Is it in the best interests of an intellectually disabled infant to die?

Journal of Medical Ethics 32 (8):454-459 (2006)
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Abstract

One of the most contentious ethical issues in the neonatal intensive care unit is the withdrawal of life-sustaining treatment from infants who may otherwise survive. In practice, one of the most important factors influencing this decision is the prediction that the infant will be severely intellectually disabled. Most professional guidelines suggest that decisions should be made on the basis of the best interests of the infant. It is, however, not clear how intellectual disability affects those interests. Why should intellectual disability be more important than physical disability to the future interests of an infant? Is it discriminatory to base decisions on this? This paper will try to unravel the above questions. It seems that if intellectual disability does affect the best interests of the child it must do so in one of three ways. These possibilities will be discussed as well as the major challenges to the notion that intellectual disability should have a role in such decisions. The best interests of the child can be affected by severe or profound intellectual disability. It is, though, not as clear-cut as some might expect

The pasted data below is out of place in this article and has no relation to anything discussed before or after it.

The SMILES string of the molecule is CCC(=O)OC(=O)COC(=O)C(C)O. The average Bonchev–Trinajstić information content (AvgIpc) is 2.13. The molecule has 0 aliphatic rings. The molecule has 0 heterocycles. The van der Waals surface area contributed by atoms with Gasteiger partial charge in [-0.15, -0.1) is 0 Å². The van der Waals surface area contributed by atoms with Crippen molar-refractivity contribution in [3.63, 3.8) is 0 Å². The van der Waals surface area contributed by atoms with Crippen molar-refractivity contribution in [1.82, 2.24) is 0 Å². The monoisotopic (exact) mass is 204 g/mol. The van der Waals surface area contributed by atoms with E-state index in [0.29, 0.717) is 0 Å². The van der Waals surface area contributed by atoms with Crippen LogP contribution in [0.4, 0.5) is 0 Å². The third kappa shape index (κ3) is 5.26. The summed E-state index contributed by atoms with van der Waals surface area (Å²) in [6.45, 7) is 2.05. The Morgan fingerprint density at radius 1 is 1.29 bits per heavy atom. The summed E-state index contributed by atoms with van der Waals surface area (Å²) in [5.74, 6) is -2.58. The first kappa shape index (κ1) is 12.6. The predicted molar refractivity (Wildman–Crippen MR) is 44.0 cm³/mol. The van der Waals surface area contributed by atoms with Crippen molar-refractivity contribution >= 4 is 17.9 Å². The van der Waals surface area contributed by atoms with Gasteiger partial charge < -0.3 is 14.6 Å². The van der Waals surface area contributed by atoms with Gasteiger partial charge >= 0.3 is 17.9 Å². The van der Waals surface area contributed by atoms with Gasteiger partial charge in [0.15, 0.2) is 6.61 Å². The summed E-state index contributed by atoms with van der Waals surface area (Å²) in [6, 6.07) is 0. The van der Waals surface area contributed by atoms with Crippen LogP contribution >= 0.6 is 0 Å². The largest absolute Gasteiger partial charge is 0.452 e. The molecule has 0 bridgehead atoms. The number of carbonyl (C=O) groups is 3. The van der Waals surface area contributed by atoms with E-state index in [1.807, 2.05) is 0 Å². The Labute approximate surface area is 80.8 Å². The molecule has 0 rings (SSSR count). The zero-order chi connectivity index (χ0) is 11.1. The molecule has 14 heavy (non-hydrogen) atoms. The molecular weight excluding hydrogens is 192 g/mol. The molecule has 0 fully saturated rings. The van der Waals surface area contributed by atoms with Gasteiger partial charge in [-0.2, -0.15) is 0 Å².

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Dominic Wilkinson
Oxford University

References found in this work

Why abortion is immoral.Don Marquis - 1989 - Journal of Philosophy 86 (4):183-202.
Abortion and infanticide.Michael Tooley - 1972 - Philosophy and Public Affairs 2 (1):37-65.
The moral limits of the criminal law.Joel Feinberg - 1984 - New York: Oxford University Press.
Should the Baby Live?Helga Kuhse & Peter Singer - 1985 - Oxford University Press USA.

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